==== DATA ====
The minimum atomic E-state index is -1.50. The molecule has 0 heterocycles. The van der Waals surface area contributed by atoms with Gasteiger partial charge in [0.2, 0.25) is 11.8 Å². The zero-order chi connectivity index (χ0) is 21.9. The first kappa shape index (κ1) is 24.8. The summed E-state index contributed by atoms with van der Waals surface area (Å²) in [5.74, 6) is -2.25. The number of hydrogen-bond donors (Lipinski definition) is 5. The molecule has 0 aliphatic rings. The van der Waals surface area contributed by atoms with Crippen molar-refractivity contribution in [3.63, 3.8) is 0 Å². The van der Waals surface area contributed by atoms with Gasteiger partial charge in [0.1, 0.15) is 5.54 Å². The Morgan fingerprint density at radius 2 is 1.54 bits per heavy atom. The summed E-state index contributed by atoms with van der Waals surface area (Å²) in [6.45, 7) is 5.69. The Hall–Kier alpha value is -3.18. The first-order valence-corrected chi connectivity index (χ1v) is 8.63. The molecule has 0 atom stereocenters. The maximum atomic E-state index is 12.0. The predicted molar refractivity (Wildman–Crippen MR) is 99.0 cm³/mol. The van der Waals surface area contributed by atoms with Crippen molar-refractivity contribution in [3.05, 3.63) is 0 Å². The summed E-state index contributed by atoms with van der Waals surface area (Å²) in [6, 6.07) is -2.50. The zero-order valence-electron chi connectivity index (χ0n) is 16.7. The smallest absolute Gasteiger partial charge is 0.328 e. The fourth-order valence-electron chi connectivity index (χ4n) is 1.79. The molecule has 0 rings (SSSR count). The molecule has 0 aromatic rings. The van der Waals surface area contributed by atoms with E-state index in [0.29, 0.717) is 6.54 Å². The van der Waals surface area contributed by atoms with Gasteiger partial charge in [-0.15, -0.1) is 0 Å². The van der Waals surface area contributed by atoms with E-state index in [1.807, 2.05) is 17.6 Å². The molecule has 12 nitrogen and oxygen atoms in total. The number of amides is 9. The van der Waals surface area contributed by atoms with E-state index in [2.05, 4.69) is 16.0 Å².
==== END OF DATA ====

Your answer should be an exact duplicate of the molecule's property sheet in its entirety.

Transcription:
The minimum atomic E-state index is -1.50. The molecule has 0 heterocycles. The van der Waals surface area contributed by atoms with Gasteiger partial charge in [0.2, 0.25) is 11.8 Å². The zero-order chi connectivity index (χ0) is 21.9. The first kappa shape index (κ1) is 24.8. The summed E-state index contributed by atoms with van der Waals surface area (Å²) in [5.74, 6) is -2.25. The number of hydrogen-bond donors (Lipinski definition) is 5. The molecule has 0 aliphatic rings. The van der Waals surface area contributed by atoms with Crippen molar-refractivity contribution in [3.63, 3.8) is 0 Å². The van der Waals surface area contributed by atoms with Gasteiger partial charge in [0.1, 0.15) is 5.54 Å². The Morgan fingerprint density at radius 2 is 1.54 bits per heavy atom. The summed E-state index contributed by atoms with van der Waals surface area (Å²) in [6.45, 7) is 5.69. The Hall–Kier alpha value is -3.18. The first-order valence-corrected chi connectivity index (χ1v) is 8.63. The molecule has 0 atom stereocenters. The maximum atomic E-state index is 12.0. The predicted molar refractivity (Wildman–Crippen MR) is 99.0 cm³/mol. The van der Waals surface area contributed by atoms with Crippen molar-refractivity contribution in [3.05, 3.63) is 0 Å². The summed E-state index contributed by atoms with van der Waals surface area (Å²) in [6, 6.07) is -2.50. The zero-order valence-electron chi connectivity index (χ0n) is 16.7. The smallest absolute Gasteiger partial charge is 0.328 e. The fourth-order valence-electron chi connectivity index (χ4n) is 1.79. The molecule has 0 rings (SSSR count). The molecule has 0 aromatic rings. The van der Waals surface area contributed by atoms with E-state index in [0.29, 0.717) is 6.54 Å². The van der Waals surface area contributed by atoms with Gasteiger partial charge in [-0.15, -0.1) is 0 Å². The van der Waals surface area contributed by atoms with E-state index in [1.807, 2.05) is 17.6 Å². The molecule has 12 nitrogen and oxygen atoms in total. The number of amides is 9. The van der Waals surface area contributed by atoms with E-state index in [2.05, 4.69) is 16.0 Å².